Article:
Secret to a Winning Event Proposal: Best Practices, Templates, and Tips from Experts

Virgil Wadhwa
• February 26, 2023

(10 min read)

All events, big and small, start the same way — with a proposal. Stick with us, and we’ll share an irresistible event proposal template that’ll win over stakeholders and kickstart your success.

Events need buy-in. They’re expensive, public, and cross-functional. They need a lot of yeses from stakeholders across your (or another) organization. Thus, to win your stakeholders, you need a solid event proposal template.

Think of your event proposal as your pitch to those stakeholders.

Ace your pitch, and people will rally behind your vision, lending budget, authority, and approval. Get it wrong, however, and… well, best not to think about that.

In this blog, we’ll walk you through winning event proposal templates. We’ll reveal how to write a winning proposal and even give you a sure-fire event proposal template to steal.

Here’s what we’ll cover in this event planning proposal template:

  • What is an event proposal?
  • How to write an event proposal template
  • Event proposal best practices
  • Sample event proposal template
  • Download our event planning proposal template

Let’s get started!

What is an event proposal?

A good event proposal is like a blueprint for your event. It’s a document covering everything from why you’re hosting the event, who you’re inviting, how much you plan to spend, and what you hope it’ll achieve.

How to write an event proposal template

#1 Interview your stakeholders

Successful events start with great research. So, begin by interviewing your stakeholders — the people you’re running the event on behalf of. Your goal is to uncover their challenges, aspirations, event goals and objectives. Once you know what makes them tick, you can design a personalized event proposal.

#2 Identify and research your target audience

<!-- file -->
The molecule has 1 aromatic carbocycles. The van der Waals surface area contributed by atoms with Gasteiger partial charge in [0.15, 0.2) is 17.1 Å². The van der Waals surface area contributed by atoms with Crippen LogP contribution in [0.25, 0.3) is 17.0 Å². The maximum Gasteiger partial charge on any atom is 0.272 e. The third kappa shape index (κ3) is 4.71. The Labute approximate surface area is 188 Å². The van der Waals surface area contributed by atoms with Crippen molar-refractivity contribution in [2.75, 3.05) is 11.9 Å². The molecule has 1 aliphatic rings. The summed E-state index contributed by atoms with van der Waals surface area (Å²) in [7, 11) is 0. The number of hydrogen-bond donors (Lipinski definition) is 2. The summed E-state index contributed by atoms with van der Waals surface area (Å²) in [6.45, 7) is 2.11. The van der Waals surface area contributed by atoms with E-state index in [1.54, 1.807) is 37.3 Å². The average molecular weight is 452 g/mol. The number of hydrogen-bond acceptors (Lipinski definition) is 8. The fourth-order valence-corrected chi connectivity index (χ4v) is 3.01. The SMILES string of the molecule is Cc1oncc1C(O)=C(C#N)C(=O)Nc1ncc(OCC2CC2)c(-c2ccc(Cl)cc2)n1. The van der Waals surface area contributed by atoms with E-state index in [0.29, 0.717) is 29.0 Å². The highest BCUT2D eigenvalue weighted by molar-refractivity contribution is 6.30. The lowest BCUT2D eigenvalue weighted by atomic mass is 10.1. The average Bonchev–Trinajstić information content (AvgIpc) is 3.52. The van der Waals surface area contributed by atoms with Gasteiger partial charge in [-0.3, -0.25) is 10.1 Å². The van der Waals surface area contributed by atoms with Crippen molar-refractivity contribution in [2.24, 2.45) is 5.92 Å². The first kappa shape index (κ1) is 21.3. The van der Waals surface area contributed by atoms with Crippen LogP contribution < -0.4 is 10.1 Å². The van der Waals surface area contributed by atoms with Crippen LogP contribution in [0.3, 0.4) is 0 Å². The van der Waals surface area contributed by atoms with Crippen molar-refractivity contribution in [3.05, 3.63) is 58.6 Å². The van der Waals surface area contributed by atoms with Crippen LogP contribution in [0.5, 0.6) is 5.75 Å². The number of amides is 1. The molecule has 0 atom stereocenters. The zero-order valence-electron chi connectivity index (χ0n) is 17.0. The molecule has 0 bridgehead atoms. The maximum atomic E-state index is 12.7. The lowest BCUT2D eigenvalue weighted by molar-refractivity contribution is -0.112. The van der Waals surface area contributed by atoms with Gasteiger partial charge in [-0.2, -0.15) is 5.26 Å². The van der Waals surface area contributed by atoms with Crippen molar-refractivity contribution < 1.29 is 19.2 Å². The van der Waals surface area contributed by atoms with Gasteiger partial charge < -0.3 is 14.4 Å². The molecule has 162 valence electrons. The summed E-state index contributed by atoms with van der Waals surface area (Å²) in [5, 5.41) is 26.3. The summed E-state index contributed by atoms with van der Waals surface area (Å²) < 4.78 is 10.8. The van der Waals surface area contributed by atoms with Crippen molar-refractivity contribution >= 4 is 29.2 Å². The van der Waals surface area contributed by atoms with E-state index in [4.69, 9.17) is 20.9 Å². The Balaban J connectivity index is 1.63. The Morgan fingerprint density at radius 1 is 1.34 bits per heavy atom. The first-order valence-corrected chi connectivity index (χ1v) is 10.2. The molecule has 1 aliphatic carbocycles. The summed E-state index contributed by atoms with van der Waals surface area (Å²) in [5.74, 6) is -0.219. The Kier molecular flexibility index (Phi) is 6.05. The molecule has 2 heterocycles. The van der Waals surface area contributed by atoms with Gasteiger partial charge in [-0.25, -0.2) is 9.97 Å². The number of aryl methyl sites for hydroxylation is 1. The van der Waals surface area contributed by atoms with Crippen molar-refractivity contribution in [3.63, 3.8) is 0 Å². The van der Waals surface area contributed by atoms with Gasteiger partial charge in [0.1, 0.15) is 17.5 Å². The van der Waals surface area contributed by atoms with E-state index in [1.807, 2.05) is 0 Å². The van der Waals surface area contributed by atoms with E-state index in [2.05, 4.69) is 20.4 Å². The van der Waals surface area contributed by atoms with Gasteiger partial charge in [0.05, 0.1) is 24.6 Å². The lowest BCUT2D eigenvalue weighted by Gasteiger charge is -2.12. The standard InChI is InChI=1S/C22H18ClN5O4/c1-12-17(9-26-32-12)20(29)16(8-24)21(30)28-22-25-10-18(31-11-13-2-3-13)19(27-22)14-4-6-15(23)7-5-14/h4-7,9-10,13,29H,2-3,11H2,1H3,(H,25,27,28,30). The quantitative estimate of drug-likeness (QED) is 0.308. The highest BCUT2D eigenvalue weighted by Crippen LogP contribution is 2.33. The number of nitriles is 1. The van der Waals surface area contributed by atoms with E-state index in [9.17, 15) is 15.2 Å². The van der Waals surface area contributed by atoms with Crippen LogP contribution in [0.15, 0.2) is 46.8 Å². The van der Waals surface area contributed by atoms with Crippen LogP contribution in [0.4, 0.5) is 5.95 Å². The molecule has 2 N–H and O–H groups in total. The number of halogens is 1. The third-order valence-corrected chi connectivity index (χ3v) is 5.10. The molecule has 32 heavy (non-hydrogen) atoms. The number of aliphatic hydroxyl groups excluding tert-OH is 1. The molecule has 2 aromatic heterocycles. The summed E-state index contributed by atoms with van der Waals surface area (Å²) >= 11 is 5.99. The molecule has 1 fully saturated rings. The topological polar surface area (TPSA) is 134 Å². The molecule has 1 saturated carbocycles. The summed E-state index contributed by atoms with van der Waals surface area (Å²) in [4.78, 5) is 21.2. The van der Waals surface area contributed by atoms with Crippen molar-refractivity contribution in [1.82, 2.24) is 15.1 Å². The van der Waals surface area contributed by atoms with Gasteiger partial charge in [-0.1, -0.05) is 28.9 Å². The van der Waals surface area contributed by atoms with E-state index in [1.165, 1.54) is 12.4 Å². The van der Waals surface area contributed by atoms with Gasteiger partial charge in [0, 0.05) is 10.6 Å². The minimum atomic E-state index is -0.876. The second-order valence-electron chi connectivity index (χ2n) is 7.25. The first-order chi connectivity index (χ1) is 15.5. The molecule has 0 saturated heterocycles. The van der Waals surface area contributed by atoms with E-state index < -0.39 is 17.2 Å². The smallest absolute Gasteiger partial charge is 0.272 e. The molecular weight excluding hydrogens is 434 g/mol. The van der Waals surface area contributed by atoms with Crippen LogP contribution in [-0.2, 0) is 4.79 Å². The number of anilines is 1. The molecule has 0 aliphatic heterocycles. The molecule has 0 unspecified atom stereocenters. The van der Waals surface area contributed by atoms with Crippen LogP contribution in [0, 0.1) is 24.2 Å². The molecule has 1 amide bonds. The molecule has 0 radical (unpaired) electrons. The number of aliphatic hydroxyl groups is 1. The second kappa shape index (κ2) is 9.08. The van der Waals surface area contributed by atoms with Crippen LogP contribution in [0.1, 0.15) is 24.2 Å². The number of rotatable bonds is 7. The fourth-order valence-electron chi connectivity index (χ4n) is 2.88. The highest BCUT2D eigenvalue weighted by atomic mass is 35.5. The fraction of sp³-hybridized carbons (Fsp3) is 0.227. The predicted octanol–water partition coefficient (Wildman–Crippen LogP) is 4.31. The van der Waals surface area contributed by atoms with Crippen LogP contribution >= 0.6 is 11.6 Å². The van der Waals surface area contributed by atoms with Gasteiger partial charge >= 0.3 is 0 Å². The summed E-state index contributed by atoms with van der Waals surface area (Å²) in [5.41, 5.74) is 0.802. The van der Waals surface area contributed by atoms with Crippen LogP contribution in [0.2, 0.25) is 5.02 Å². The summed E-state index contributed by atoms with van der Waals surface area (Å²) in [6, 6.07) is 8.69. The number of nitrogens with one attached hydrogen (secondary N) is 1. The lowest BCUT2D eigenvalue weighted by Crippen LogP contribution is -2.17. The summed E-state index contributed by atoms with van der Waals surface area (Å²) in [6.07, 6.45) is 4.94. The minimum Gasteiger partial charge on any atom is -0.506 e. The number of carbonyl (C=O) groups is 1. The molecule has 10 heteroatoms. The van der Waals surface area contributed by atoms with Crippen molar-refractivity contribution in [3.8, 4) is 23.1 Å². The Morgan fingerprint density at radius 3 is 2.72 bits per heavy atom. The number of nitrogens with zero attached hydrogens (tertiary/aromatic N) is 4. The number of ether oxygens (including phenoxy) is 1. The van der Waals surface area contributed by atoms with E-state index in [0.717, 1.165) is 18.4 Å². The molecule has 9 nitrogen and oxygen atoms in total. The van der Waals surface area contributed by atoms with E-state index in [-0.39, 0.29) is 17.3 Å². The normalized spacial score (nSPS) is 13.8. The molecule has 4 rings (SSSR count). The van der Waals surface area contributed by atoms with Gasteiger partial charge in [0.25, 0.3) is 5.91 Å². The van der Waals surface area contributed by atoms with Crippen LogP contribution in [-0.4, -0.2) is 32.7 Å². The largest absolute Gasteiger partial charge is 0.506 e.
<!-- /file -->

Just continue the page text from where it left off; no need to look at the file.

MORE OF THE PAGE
Once you know what your stakeholders want, now it’s onto your attendees. (AKA the most important people.) Audience research can make a huge difference, revealing what attendees want from an upcoming event and what they don’t.

Here are some simple tactics to get you started:

  • Attendee surveys: If your stakeholders have run previous events, check out post-event surveys to learn what worked well and what you need to improve.
  • Focus groups: Recruit a handful of potential attendees and use them to validate ideas, brainstorm session topics, and gut-check your plans.
  • Empathy interviews: Run in-depth one-to-one interviews with attendees. Use empathy interviews to push beyond basic survey questions and explore deep-seated challenges, goals, and frustrations.

#3 Include a brief description of your team and sell your expertise

It’s true what they say: people buy from people. Show off your team in your event proposal, their experience, and any unique selling propositions (USPs). Showcase your team’s mettle and make them believe in your abilities as an event planner.

At a minimum, try and cover your:

  • Company mission statement
  • Team members and experience
  • Relevant certifications, licensing, and insurance
  • Successful past events
  • References and testimonials

#4 Pitch the event

As an event planner, you usually only get one opportunity to pitch an event, so your presentation has to be clear, concise, and convincing. Approach your presentation methodically, breaking the event description down into short sections:

  • Recap the need: Why does this event deserve to go ahead? Pull everything back to your attendees and what they want from an event.
  • Define your objectives: Get specific about what you hope to achieve. Is it pipeline and revenue? Press coverage? Customer engagement?
  • Outline your event concept: Sell your vision. Describe the event, sessions, and experience. Make it immersive and help stakeholders feel like they’re already there. 
  • Explain the logistics: Prove you have the operational chops to pull off your event by summarizing the behind-the-scenes logistics.

#5 Include an event promotion plan in your event proposals

“If you build it, they will come” is not a viable marketing strategy. As an event planner, you need to show Stakeholders how you’ll generate interest. Give a brief event description of your event promotion plan and, where possible, use data from past events to back up costs and impact.

#6 Discuss budget and cost breakdown

A credible team and inspiring pitch will get you so far… but if the dollars and cents don’t make sense, that’s where your journey ends. Keep your client’s budget in mind, and then build a template accordihly. Then offer event stakeholders a breakdown of your budget. You don’t need to go into a ton of detail, but walk them through your event planning process and different spending categories like technology, sponsorship, and speakers.